Walking in Lusaka is always an adventure in and of itself. Although a huge percentage of the population walks everywhere (when they are not taking the little blue mini-vans!) there is a decided lack of sidewalks or places to walk next to the road. Most roads have no shoulders and because of the torrential rains during the wet season, there are ditches for the run-off on either side of the road. Some of these ditches are lined with concrete or pavers, but more often, they are simply dug out of the dirt.
Every once in a while, there is some kind of sidewalk. Sometimes it is merely a dirt path, but sometimes, the owner of the building will create a sidewalk in front of their property as the Anglican Church has. It is kind of odd to be walking in dirt and ditches and then suddenly have a proper sidewalk for 100 yards or so before going back to the dirt!
Most of the houses and complexes in my area are walled and gated – that is, they have a gate or a sliding door at the entrance that is opened for residents by a guard. Some are quite simple, like the one at my flat.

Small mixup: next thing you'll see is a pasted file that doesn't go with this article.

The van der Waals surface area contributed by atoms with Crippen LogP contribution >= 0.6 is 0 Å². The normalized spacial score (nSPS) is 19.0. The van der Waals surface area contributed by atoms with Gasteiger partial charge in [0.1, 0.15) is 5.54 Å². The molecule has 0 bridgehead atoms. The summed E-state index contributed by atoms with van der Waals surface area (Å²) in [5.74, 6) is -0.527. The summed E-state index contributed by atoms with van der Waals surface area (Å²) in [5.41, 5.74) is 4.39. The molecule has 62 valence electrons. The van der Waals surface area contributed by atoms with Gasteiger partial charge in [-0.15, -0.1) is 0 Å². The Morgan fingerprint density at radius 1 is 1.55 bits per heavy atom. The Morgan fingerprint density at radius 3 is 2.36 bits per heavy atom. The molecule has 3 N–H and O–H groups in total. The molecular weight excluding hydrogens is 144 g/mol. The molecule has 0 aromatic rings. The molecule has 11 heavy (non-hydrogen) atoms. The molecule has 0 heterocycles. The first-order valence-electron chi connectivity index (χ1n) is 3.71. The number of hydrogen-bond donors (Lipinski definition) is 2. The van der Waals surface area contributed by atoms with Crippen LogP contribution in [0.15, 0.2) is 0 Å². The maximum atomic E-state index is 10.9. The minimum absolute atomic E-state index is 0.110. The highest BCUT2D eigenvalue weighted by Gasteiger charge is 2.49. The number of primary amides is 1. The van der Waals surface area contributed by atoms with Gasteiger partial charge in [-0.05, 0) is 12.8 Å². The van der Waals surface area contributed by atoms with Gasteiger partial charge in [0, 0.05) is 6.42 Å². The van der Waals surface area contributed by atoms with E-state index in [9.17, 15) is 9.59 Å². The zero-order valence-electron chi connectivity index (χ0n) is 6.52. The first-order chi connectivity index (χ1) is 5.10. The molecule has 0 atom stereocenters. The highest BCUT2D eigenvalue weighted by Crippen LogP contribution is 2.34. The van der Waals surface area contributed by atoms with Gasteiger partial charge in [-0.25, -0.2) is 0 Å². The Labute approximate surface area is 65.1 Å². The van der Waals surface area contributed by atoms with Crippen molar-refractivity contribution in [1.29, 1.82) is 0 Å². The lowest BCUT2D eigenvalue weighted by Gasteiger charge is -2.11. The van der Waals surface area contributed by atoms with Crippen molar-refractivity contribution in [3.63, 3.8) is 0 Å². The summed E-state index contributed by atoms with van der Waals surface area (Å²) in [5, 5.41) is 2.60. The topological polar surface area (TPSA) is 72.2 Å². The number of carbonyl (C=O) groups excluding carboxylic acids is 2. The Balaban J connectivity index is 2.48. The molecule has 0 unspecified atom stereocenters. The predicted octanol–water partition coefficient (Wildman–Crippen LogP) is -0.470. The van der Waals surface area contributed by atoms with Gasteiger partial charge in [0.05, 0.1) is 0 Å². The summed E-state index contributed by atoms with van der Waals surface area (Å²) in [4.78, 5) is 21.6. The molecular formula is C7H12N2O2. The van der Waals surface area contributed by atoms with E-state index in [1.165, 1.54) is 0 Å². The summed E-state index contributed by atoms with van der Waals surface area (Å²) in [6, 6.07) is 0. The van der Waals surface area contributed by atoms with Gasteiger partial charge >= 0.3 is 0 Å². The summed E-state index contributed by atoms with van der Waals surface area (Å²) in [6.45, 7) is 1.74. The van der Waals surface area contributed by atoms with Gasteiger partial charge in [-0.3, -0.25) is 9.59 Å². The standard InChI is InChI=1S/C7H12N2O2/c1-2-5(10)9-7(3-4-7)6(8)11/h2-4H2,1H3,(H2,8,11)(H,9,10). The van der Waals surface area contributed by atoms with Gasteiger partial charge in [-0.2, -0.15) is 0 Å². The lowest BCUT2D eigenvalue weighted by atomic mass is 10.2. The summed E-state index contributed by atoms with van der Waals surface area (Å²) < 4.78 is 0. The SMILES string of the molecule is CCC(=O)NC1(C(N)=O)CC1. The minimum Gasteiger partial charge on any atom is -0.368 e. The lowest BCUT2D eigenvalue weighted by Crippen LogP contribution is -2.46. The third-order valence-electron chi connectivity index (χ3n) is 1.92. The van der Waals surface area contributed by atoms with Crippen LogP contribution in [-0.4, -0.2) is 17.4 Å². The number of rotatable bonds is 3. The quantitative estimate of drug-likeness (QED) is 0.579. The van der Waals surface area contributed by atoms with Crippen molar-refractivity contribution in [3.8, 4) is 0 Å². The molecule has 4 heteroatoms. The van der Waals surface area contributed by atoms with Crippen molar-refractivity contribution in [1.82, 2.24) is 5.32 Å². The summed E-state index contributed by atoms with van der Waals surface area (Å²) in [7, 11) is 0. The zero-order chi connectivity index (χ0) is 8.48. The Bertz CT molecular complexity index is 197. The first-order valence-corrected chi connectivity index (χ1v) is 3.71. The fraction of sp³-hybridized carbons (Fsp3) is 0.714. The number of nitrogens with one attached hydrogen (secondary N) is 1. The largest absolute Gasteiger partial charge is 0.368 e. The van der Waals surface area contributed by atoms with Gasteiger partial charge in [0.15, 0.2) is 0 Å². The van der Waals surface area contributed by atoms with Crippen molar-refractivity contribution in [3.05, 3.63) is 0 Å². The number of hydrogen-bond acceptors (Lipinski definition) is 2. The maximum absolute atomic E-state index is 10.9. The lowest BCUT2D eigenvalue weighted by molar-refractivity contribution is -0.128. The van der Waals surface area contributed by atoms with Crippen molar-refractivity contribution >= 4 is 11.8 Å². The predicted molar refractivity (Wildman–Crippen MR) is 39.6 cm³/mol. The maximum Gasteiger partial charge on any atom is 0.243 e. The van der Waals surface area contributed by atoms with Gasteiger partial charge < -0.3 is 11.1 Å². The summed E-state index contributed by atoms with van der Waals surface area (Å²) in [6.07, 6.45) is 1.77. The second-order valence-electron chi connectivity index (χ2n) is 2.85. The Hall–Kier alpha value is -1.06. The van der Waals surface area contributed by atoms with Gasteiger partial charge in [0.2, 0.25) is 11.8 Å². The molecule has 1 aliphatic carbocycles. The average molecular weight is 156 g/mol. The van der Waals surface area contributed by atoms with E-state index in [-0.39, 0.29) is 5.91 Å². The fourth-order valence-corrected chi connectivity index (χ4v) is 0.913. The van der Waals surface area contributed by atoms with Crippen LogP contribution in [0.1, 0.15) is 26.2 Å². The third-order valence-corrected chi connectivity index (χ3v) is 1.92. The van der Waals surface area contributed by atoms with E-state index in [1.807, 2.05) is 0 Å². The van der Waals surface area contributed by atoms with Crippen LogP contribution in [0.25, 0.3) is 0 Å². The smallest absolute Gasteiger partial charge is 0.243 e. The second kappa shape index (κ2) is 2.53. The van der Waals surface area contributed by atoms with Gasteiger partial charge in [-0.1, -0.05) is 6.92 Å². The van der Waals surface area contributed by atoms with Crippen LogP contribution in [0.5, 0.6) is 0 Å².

But others are much more elaborate affairs, with ironwork and scrolling. Some of the walls have pieces of glass at the top, to prevent anyone from gaining entrance.
There are security companies that will provide guards for the complexes and some of the “fancier” places and the embassy residences hire a whole slew of them. Being a gate-guard may seem like a boring job, and perhaps it is…but the unemployment is so high here that the more jobs that can be created, the better. One guard saw me snapping pictures on my walk and asked if he could pose!
The signage along the main roads is quite interesting. Many of the signs are produced locally and lack the uniformity we are so used to seeing at home. But some look just like any busy corner in any city.
Lusaka is really in transition and a period of growth…but sometimes the money runs out and people abandon their building project, leaving the skeleton of the house or complex incomplete and taken over by the wild flowers.
And always, there is a riot of color amongst the trees and flowering hedges. Even in this dry season.